Many people look to save a few dollars on their home insurance premium by insuring their home for less than its replacement value. While this may save a few dollars now, it will cost you thousands later. Your homeowner’s insurance policy, if it is written correctly, can repair and or replace your current home with “new” like kind and quality materials. Amy Bach, executive director of the consumer advocacy group United Policyholders, says one 2019 study found that two-thirds of U.S. homes are underinsured. Why? For one thing, many homeowners buy only enough insurance to cover the amount of their mortgage. But the mortgage may be, at most, 80 or 90 percent of the value of the house, depending on the original down payment (less, if the home has appreciated in value).
- Market Value is the amount you might sell your home for based on real-estate conditions in your area.
- Appraised Value is the term that describes what the local government uses to determine your property taxes.
- Replacement Value is the amount it would cost to rebuild your home with like kind and quality. The replacement cost, however, is based on the total cost of labor, activities, and materials to put the structure back to the way it was before the damage. This would include costs related to clearing and cleaning up the damage debris -activities that precede the actual build-out of the home.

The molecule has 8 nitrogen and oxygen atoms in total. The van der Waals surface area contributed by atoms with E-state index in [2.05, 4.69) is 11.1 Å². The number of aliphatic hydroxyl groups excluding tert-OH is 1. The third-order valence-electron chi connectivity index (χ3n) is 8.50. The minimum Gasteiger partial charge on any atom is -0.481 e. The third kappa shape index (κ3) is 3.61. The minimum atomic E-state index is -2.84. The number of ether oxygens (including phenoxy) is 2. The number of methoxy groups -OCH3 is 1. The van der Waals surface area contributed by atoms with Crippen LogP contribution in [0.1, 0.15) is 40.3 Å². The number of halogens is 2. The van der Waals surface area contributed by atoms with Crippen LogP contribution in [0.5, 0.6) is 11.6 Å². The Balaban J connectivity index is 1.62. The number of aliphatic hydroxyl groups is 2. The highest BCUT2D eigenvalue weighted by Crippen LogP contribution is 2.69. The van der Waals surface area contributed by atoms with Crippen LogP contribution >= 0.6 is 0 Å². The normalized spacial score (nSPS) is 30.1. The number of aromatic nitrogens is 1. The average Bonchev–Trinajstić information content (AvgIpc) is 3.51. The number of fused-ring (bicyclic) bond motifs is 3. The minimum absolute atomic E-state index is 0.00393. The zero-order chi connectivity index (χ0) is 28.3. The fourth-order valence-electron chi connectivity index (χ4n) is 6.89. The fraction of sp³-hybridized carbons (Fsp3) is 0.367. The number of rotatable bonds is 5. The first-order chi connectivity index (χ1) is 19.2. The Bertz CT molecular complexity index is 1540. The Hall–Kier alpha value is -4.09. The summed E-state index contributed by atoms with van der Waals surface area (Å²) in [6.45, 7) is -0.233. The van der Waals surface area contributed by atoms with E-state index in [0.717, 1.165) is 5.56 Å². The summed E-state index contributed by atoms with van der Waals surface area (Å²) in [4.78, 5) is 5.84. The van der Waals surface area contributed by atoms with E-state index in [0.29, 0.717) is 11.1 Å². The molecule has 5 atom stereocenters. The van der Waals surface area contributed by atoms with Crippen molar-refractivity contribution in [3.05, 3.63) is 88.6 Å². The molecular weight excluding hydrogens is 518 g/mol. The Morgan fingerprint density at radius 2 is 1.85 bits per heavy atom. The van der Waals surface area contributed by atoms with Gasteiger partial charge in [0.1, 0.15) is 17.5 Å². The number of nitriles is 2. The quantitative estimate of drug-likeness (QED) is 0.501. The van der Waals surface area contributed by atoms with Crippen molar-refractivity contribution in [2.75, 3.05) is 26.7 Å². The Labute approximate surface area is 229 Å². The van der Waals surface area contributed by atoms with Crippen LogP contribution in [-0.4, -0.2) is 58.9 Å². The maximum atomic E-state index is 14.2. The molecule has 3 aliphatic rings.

Replacement Cost Considerations
There are a number of factors that go into determining your home’s replacement value, including:
- Type of construction quality
- Materials used in the construction
- Size of your home
- Your lot configuration, (hillside or flat)
- Are there any unique materials, like imported stone, marble, etc.?
- The overall quality of construction—is your home average construction or high-end?
- The average cost per square foot for new construction in your area.
We always recommend you insure your home to the full replacement values and have an inflation cost factor added annually.